What videos are you seeing? A lot of the time they just use a really long speaker cable through a wall box with a cab in an isolated room on the other side of the wall so they can tweak knobs in the control room while the cab is miced up in an acoustically treated room.

Yeah this is how it's usually done. Kinda looks like they're only using the head, but it is connected to the cab. Just more convenient, especially if you're playing pretty loud through the cab.
Yeah I was nervous at first even when I was just recording myself on my own. Same as with playing live, you just get used to it after a few times.

Don't worry about it
Quote by CoreysMonster
I'll take these guys over Periphery, anyday.

http://www.youtube.com/watch?v=JF_YIiRoRFM

Forgot to post this when it came out, so for anyone who hasn't seen it, here's the video for Concealing Fate Part 2.
Quote by patrickodang
Is GP 6 worth the $60? cause honestly i hate spending money on programs. it costs them like 2 dollars to copy onto a CD and they charge us $60 for it.

anybody know of a way to get it free?

Do you have any idea how much work goes into writing programs like that?
Sounds interesting if shipping to the UK isn't too much. I'll have a look at which amps you decide to go for and consider it.
That sounds awesome!

When did you start working on this, and how many amps have you designed/made before?
Quote by The_Godfather
assuming one mic in front and one behind the cone; standard way of doing things.

Kinda need to specify that... 1. You can't always do that with a closed back cab. 2. A lot of people put both mics in front.


Quote by The_Godfather
I takes much longer to perfectly phase align everything than it does to just put the mics in the right place in the first place.

Yeah, I agree, but I've only been doing small recordings so I found it easier to just align the few tracks I had.

Oh, and about the 3:1 thing, it says it's for multiple sound sources, not one speaker cone:

"Two microphones, intended to pick up two sound sources must be placed apart at least three times the distance that either microphone is from it’s intended sound source."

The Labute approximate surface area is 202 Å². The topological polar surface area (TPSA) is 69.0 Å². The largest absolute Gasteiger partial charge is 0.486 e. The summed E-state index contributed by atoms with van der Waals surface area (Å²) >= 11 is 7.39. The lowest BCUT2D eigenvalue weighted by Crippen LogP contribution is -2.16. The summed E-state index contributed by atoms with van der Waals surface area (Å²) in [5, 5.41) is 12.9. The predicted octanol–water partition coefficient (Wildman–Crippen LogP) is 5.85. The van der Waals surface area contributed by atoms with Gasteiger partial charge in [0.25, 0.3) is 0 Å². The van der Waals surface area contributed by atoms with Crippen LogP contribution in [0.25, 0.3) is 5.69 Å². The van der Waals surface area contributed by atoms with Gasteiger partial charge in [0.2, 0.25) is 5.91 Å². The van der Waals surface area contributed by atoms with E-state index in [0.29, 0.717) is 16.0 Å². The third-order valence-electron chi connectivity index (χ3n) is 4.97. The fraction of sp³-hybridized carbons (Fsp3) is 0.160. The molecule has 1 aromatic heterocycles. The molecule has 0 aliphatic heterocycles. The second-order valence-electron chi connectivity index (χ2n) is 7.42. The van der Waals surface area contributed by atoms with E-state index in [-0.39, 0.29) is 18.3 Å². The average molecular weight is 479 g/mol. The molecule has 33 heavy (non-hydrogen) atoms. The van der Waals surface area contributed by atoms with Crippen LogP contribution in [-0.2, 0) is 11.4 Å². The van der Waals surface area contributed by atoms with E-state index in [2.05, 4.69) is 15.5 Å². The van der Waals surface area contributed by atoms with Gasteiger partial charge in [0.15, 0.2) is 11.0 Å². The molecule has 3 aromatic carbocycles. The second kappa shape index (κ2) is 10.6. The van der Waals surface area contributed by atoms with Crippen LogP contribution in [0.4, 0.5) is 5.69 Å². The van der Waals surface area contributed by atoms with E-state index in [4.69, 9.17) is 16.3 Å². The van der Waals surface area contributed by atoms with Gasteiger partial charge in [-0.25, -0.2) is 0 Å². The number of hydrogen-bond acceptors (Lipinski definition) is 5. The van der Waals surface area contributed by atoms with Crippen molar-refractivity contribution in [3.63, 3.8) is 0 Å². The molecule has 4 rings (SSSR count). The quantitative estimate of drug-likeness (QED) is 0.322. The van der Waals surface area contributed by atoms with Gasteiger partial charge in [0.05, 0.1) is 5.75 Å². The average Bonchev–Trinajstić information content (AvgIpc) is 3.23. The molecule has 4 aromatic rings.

I hope we aren't confusing the TS too much here...


EDIT: ^^ Jof gave a good explanation of phase. It's difficult to describe in words though, finding a graphical explanation would probably help a bundle.
Quote by The_Godfather
Even with two mics, it's much more a distance related problem than it is about the angle. As long as you keep the distances of the two mics from the cone about the same, a simple inversion of one of the signals will make the recording sound as it should.

What? If you have two mics the same distance away they should have their phases aligned and be fine. If you invert one of them you'll end up with almost no signal...

Quote by The_Godfather
Of course you should always use the 3:1 rule if you're thinking of placing both mics on one the same side of one cone, that is for every 1 inch away from the source, the mics should be 3 inches apart to avoid phase issues. If you're micing two different cones on the same side of the amp may well still be difficulties with crossover between the two mics.

Never heard of that before... What do you mean by 3 inches apart and why does it matter?

Quote by The_Godfather
All of this is completely irrelevant if you decide you have the time and patience to go through all the audio recorded and manually phase align every track for a specific instrument. Then you can pretty much put the mics wherever the hell you want.

Yeah, that's basically what I've been doing. I find this easier than painstakingly aligning the mics. At least for small recordings.
Quote by richie7410